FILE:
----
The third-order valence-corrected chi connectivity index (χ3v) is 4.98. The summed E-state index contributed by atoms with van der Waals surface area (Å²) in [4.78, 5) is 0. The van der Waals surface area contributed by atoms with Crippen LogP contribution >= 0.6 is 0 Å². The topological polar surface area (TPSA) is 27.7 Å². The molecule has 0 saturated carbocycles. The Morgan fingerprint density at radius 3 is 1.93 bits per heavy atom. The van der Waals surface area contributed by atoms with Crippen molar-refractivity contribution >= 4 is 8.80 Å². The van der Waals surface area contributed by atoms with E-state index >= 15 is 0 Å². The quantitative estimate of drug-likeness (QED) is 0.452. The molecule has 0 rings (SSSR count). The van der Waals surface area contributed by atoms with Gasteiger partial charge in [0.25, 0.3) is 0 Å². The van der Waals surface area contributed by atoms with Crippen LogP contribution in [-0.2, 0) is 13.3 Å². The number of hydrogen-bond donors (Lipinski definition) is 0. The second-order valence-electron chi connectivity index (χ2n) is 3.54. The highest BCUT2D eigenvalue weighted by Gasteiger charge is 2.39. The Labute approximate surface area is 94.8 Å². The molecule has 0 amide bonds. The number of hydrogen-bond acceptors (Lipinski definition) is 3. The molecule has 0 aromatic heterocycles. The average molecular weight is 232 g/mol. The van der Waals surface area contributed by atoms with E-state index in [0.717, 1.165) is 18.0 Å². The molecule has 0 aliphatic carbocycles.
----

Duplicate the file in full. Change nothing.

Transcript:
The third-order valence-corrected chi connectivity index (χ3v) is 4.98. The summed E-state index contributed by atoms with van der Waals surface area (Å²) in [4.78, 5) is 0. The van der Waals surface area contributed by atoms with Crippen LogP contribution >= 0.6 is 0 Å². The topological polar surface area (TPSA) is 27.7 Å². The molecule has 0 saturated carbocycles. The Morgan fingerprint density at radius 3 is 1.93 bits per heavy atom. The van der Waals surface area contributed by atoms with Crippen molar-refractivity contribution >= 4 is 8.80 Å². The van der Waals surface area contributed by atoms with E-state index >= 15 is 0 Å². The quantitative estimate of drug-likeness (QED) is 0.452. The molecule has 0 rings (SSSR count). The van der Waals surface area contributed by atoms with Gasteiger partial charge in [0.25, 0.3) is 0 Å². The van der Waals surface area contributed by atoms with Crippen LogP contribution in [-0.2, 0) is 13.3 Å². The number of hydrogen-bond donors (Lipinski definition) is 0. The second-order valence-electron chi connectivity index (χ2n) is 3.54. The highest BCUT2D eigenvalue weighted by Gasteiger charge is 2.39. The Labute approximate surface area is 94.8 Å². The molecule has 0 amide bonds. The number of hydrogen-bond acceptors (Lipinski definition) is 3. The molecule has 0 aromatic heterocycles. The average molecular weight is 232 g/mol. The van der Waals surface area contributed by atoms with E-state index in [0.717, 1.165) is 18.0 Å². The molecule has 0 aliphatic carbocycles.